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June 30, 2009

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Claudio Perrone

Garr, you made excellent points. I mostly do technical presentations and I now structure them around a dramatic compelling story (not just anecdotes) in which the technology/process/idea plays a key role. Needless to say, the feedback is always fenomenal.

Christian Esteve

I started thinking different in my technical (computer science) presentations after reading the Zen book and having "suffered" as attendee in many talks given at academic conferences.

I found that one can always create a story around the context and contribution of your paper. Visuals and moving away from the bullet point style are indeed powerful techniques.

They makes the more amenable for attendees, and for the talker, it should not make any difference whether you have or not the spoken words on the screen. You (should) know your stuff well enough that just the title and the visuals suffice to trigger the content delivery process inside your head.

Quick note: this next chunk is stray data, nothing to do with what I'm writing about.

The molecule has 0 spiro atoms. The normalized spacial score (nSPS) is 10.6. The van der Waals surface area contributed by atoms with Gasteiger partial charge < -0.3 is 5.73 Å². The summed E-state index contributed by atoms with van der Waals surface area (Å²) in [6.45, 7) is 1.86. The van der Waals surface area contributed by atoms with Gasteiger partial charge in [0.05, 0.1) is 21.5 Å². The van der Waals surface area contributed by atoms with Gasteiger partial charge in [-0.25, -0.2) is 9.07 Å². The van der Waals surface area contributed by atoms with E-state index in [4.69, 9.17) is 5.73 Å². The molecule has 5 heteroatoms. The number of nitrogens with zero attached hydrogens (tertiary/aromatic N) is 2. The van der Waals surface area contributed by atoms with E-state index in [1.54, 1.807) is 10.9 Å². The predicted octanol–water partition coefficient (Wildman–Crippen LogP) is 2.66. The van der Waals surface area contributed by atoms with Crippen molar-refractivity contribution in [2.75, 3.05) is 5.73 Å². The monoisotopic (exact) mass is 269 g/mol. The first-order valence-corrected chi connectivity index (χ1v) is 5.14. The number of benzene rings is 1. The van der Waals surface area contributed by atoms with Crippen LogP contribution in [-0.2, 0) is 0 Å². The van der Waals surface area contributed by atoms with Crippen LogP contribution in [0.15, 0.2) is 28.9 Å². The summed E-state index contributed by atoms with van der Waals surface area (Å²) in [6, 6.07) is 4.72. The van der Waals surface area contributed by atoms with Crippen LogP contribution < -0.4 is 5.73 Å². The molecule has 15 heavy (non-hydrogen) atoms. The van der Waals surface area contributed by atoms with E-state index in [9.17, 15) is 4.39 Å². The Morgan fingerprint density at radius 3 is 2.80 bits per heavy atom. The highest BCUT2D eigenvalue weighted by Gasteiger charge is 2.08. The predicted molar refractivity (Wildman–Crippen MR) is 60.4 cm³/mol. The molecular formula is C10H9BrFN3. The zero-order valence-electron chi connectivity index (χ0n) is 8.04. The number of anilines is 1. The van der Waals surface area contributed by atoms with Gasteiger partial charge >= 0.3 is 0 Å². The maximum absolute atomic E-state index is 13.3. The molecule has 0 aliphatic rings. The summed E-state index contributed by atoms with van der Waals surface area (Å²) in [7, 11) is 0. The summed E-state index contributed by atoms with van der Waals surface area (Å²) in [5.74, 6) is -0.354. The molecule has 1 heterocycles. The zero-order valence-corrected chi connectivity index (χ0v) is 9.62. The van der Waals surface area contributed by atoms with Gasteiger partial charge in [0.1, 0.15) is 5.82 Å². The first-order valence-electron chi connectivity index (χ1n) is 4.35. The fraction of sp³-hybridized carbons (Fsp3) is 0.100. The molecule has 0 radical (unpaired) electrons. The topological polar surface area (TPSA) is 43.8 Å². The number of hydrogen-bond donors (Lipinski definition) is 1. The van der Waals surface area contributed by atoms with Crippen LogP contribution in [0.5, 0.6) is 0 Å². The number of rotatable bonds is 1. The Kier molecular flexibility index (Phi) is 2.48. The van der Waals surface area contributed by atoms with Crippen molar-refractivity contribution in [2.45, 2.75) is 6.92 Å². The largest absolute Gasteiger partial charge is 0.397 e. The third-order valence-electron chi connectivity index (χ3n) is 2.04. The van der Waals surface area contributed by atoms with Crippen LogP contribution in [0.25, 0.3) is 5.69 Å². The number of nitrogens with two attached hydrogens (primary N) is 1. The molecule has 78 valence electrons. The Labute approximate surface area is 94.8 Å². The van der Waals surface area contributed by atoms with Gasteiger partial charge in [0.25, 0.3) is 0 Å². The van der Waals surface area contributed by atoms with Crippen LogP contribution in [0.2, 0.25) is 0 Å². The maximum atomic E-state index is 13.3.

My two cents, technical presentations can be engaging by using the presentation zen techniques without loosing any degree of credibility. In any case, there is your published paper to dig into the details and your talk should be about giving the key messages of your contribution while advertising your paper and motivate people to read it!

Here is one of my latest attempts towards a more engaging technical talk on network architectures: http://www.dca.fee.unicamp.br/~chesteve/pubs/CPqD-WS-InternetDoFuturo-information-oriented-090416.pdf

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